9th Sunday in Ordinary Time (Year A, 2011)

 
Entrance Christ is made the sure foundation
Kyrie Kyrie Eleison from Missa Ubi Caritas (Bob Hurd)
Gloria Missa Ubi Caritas
Psalm Ps 30 (Martin Hall/A Gregory Murray)
Gospel Acclamation Here in our Midst (Peter Jones)
Preparation of the Gifts The Lord bless you and keep you (John Rutter)
Sanctus, Acclamation, Amen Assisi Acclamations (Nick Baty)
Agnus Dei Lamb of God II (mcb)
Communion I am the true and living bread (Martin Barry/Diane Murden)
Postcommunion Litany to the Holy Spirit (Peter Hurford)
Recessional Glorious things of you are spoken
 

It was harder than I expected to find songs and hymns reflecting the image in today’s readings of God our rock. From Psalm 94(95), there’s the line Hail the rock who saves us. We sang a setting of this psalm for our Entrance song four Sundays ago. Today we tried out a hymn which, to my knowledge, we haven’t sung before: John Newton’s Glorious things of thee are spoken (in the Celebration Hymnal for Everyone version with modernised pronouns), with the line On the Rock of Ages founded, what can shake your sure repose? Our opening hymn Christ is made the sure foundation touched on the same theme.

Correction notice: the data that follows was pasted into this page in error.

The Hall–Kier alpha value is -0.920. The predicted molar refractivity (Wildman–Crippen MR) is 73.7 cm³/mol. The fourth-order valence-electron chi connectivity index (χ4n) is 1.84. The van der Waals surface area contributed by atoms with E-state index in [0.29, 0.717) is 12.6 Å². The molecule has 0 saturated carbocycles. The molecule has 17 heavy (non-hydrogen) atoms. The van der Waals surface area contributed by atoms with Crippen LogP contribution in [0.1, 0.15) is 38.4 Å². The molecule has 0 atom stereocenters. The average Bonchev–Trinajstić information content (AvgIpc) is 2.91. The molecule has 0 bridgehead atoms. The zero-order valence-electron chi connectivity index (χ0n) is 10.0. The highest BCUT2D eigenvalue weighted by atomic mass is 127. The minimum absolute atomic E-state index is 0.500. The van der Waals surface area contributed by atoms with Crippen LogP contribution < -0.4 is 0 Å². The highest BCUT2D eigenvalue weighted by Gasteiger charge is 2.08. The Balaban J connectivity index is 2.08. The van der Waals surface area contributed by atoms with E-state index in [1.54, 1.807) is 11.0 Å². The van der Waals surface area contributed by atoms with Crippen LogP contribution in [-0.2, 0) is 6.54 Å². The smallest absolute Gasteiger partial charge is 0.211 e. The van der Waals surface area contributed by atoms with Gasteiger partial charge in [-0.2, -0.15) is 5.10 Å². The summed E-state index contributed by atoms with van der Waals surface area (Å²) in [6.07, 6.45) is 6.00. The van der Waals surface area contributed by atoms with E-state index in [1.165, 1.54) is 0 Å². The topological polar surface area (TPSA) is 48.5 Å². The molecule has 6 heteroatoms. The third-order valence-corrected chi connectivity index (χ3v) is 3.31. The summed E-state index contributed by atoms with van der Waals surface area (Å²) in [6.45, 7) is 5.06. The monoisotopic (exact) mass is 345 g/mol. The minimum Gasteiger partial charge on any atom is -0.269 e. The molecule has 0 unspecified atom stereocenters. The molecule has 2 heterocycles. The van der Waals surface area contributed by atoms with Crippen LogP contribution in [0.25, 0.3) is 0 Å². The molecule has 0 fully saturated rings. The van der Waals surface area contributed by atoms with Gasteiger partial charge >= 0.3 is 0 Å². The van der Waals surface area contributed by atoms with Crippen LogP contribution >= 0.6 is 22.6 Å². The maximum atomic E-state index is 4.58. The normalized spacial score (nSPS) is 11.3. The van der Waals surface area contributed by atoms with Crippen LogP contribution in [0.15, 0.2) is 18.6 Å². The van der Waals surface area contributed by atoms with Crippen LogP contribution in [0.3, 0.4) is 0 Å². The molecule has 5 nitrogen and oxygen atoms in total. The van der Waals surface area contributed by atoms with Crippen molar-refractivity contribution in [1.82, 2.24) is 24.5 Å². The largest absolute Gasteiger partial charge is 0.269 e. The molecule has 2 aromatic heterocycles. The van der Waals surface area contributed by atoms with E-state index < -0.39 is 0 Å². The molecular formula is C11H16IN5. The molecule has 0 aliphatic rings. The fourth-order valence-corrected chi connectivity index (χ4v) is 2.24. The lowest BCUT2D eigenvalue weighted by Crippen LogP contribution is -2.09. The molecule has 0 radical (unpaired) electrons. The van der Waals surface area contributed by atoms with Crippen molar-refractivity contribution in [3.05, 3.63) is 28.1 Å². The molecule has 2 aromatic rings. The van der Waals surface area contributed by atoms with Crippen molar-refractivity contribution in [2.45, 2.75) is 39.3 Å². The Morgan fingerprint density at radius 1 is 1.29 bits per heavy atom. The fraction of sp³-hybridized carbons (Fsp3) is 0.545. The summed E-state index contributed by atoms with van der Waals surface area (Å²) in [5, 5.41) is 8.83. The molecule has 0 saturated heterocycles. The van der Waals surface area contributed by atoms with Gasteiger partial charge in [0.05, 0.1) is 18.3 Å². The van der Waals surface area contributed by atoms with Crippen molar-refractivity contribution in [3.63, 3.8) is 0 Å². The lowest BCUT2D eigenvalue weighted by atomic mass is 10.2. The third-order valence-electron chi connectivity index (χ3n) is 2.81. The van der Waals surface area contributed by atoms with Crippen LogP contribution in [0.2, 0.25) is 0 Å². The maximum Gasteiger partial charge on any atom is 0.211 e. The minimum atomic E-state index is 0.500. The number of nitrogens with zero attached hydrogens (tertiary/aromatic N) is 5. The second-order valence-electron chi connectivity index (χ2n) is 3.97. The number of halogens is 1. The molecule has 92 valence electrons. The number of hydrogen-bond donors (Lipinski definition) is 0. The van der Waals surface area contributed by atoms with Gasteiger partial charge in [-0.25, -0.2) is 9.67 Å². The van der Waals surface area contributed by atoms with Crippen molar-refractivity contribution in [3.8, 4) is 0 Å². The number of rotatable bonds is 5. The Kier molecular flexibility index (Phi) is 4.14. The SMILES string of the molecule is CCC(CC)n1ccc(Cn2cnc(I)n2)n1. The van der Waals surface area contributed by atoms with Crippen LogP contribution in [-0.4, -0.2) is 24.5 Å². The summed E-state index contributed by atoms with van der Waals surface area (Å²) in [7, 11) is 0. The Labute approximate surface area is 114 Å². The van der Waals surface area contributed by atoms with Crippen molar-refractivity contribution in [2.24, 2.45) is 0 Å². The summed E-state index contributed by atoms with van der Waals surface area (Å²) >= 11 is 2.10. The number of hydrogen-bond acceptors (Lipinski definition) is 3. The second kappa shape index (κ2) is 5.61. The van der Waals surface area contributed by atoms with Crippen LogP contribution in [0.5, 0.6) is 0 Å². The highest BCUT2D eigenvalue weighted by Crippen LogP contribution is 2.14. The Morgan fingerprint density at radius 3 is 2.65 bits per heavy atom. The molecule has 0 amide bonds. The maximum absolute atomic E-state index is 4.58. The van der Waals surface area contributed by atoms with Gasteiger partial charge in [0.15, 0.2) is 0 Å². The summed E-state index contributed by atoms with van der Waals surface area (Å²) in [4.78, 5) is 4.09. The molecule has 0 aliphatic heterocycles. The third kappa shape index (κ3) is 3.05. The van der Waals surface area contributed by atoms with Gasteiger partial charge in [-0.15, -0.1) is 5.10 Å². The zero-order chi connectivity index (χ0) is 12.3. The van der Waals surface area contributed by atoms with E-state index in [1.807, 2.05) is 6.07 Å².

For this the last Sunday before Lent, we had two fairly sunny choral items: firstly, John Rutter’s The Lord bless you and keep you, in which the line The Lord make his face to shine upon you echoed the last verse of the responsorial psalm; and secondly Peter Hurford’s Litany to the Holy Spirit.

The latter was chosen with both of today’s Communion antiphons in mind:

I call upon you, God, for you will answer me;
Bend your ear and hear my prayer.

and

I tell you solemnly, whatever you ask for in prayer,
believe that you have received it, and it will be yours, says the Lord.

The words are the first three stanzas of Robert Herrick’s (1591-1674) prayer in verse about last things. Peter Hurford’s charming melody might be thought an incongruous vehicle for Herrick’s rather morbid supplications, but the end result is an uplifting focus not on death and judgement, but on the reassurance of trust in the Holy Spirit, the comforter.

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